This is by far the most interesting conversation I have had about VWs since I jumped ship to BMW years ago.

          6. Eric Rucker Avatar

            The main thing that concerns me about a tank that fits inside of the spare tire (which, by the way, isn’t compatible with the Fender subwoofer, which also fits inside of the spare tire) is that you then have to deal with hose routing for filling the tank (but in a way that’s able to be taken out of the spare tire easily to get at the spare), or just filling it directly.
            Ask Passat TDI owners how much filling a tank that’s in the trunk sucks. (Urea spills get EVERYWHERE in the interior, and quickly.) The Golf has a second filler neck next to the diesel one for urea, outside of the car.

          7. roguetoaster Avatar

            Hmm, well the subwoofer would be easy enough to option out, but routing the filler could be a challenge without resorting to a smaller tank (like an expansion tank) with a pump.
            Option one in my mind, have the tank raise the spare slightly as if it were on a platform, and route the hose to the base of the tank, either internally or externally to the cabin. This would probably eliminate a full sized spare, and might also limit the size of the running wheels that can be fitted considering the spare tires dimensional restrictions. An option here might be to raise the load floor with a different cargo cover/organizer similar to the V60 setup.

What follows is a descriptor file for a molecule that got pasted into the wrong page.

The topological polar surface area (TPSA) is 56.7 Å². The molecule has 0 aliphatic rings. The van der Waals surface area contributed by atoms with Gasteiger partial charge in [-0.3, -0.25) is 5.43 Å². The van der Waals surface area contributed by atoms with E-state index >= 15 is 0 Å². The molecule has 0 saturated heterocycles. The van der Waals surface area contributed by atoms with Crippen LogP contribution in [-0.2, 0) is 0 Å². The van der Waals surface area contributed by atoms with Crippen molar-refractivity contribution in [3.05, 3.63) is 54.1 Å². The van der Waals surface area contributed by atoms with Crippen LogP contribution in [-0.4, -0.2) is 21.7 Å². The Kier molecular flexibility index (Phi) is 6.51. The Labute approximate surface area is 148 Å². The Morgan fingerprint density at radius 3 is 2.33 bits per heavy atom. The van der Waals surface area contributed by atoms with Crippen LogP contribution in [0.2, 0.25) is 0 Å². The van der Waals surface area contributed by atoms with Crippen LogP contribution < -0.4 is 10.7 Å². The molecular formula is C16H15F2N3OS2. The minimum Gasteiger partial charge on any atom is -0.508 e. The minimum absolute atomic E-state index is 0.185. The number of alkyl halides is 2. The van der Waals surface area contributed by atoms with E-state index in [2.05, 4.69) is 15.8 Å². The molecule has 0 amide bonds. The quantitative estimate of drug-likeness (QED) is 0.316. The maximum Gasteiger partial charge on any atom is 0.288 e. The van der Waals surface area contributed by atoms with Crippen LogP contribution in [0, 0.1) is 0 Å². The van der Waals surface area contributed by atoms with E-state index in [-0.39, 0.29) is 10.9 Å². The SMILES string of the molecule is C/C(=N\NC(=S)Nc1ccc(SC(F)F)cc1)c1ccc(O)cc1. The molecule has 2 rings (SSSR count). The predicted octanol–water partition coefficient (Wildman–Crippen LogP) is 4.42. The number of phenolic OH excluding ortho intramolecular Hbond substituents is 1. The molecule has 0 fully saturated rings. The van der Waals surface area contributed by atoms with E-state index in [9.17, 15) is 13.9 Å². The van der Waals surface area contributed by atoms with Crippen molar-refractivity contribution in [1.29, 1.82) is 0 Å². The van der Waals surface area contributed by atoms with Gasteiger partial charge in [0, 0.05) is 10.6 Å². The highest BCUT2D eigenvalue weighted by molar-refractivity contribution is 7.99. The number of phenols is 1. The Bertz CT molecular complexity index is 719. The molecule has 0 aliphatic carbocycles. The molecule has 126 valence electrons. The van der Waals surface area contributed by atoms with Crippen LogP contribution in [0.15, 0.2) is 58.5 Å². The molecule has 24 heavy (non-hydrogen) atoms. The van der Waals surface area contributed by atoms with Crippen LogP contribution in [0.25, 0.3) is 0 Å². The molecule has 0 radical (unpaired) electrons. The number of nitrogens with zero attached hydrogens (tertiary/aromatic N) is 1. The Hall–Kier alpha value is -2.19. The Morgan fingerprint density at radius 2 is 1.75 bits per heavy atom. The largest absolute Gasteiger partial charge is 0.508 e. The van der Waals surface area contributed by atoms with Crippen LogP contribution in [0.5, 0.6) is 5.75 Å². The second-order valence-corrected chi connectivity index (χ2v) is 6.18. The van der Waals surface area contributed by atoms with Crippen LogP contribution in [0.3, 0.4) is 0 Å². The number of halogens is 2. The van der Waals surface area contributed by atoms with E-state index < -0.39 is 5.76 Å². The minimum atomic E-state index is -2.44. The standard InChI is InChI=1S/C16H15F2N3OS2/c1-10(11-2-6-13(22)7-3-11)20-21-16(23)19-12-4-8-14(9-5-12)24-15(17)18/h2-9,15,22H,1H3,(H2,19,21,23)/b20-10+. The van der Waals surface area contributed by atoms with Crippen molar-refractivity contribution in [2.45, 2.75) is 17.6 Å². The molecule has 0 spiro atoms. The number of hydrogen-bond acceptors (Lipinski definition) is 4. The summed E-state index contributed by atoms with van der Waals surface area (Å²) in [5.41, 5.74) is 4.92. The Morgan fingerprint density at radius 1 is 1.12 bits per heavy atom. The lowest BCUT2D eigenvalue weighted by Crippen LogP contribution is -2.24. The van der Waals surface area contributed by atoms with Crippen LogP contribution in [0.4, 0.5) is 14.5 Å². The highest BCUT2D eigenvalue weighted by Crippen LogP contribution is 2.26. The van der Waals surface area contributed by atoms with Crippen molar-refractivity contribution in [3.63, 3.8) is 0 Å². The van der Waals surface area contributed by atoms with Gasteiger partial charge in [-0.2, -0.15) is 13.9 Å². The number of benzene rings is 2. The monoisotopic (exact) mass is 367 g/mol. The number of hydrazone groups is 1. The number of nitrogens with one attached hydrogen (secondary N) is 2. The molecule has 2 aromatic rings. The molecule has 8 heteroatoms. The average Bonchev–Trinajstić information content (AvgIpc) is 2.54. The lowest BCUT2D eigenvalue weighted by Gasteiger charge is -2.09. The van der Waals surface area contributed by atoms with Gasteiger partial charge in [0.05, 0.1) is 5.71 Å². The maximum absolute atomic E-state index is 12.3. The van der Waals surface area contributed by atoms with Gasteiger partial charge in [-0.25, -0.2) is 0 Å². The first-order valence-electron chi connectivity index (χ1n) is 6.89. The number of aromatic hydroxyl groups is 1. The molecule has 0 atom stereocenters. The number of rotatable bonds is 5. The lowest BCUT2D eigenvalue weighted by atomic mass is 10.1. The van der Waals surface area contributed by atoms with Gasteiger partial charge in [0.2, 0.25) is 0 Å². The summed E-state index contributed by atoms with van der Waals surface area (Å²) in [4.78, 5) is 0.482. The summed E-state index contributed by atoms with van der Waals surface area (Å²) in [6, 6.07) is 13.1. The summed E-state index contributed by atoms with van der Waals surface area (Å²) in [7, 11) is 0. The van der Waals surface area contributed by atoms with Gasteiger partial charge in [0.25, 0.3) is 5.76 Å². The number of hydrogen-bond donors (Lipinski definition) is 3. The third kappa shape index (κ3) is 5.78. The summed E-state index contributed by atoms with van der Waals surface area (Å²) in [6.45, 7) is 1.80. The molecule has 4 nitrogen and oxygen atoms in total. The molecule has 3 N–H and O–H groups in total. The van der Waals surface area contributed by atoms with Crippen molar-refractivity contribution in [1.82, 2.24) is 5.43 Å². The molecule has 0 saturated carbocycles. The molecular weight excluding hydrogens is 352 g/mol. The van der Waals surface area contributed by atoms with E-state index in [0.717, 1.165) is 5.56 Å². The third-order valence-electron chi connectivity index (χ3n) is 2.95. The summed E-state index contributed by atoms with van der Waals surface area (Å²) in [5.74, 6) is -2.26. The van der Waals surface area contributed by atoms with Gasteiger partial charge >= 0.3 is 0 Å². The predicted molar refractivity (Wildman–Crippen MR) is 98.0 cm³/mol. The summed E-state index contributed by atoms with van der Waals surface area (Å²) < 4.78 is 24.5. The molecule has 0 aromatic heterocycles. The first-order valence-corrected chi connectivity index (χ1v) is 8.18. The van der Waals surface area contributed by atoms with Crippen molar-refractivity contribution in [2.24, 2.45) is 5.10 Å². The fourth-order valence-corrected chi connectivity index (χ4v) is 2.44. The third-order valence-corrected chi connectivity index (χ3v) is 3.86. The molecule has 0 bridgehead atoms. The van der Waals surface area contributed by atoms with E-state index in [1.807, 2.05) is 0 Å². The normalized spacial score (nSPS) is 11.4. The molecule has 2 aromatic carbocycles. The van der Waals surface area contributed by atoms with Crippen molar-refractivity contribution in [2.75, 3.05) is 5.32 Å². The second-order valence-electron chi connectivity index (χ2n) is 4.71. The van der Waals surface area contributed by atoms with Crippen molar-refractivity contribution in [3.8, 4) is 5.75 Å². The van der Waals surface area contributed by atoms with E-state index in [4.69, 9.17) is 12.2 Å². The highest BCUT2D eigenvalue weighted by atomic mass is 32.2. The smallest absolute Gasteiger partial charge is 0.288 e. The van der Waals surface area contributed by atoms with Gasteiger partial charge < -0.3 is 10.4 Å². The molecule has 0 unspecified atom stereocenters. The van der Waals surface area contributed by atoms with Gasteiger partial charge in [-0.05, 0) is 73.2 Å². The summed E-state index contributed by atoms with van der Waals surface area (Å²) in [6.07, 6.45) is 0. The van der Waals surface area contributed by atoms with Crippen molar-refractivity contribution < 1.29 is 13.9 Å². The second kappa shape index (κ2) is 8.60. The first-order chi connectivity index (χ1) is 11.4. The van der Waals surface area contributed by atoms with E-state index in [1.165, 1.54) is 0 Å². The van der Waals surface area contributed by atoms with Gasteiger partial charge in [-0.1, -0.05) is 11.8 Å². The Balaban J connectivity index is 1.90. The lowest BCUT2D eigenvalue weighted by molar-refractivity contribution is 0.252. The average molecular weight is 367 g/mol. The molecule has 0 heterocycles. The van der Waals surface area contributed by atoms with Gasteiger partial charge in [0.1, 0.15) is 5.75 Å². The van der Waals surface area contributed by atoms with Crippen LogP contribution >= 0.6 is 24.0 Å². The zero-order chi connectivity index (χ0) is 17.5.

Option two, tank in spare well similar to above, with a removable cap flush with the load floor (to keep debris out of the filler neck) and a funnel with one way valve/check system with a bag to minimize the urea odor. Of course this would mean filling from the trunk, so it’s troublesome and inconvenient.

        2. crank_case Avatar

          Diesels peaked in Europe, it’s not a massive backlash, just a slow swing to turbo petrol, so I doubt the GTI will be diesel. The Audi RS5 prototype looks awesome though. It’s kinda funny how the combo of diesel + electricity can cancel out each others suckyness.

      3. Jeff Glucker Avatar
        Jeff Glucker

        The GTD is pretty awesome though…

  2. Greg Kachadurian Avatar
    Greg Kachadurian

    That Yaris was not amused by your filming.

  3. JayP Avatar

    Golf R vs Focus RS
    Hans Stuck vs Ken Block
    Yeah. Hans wins hands down.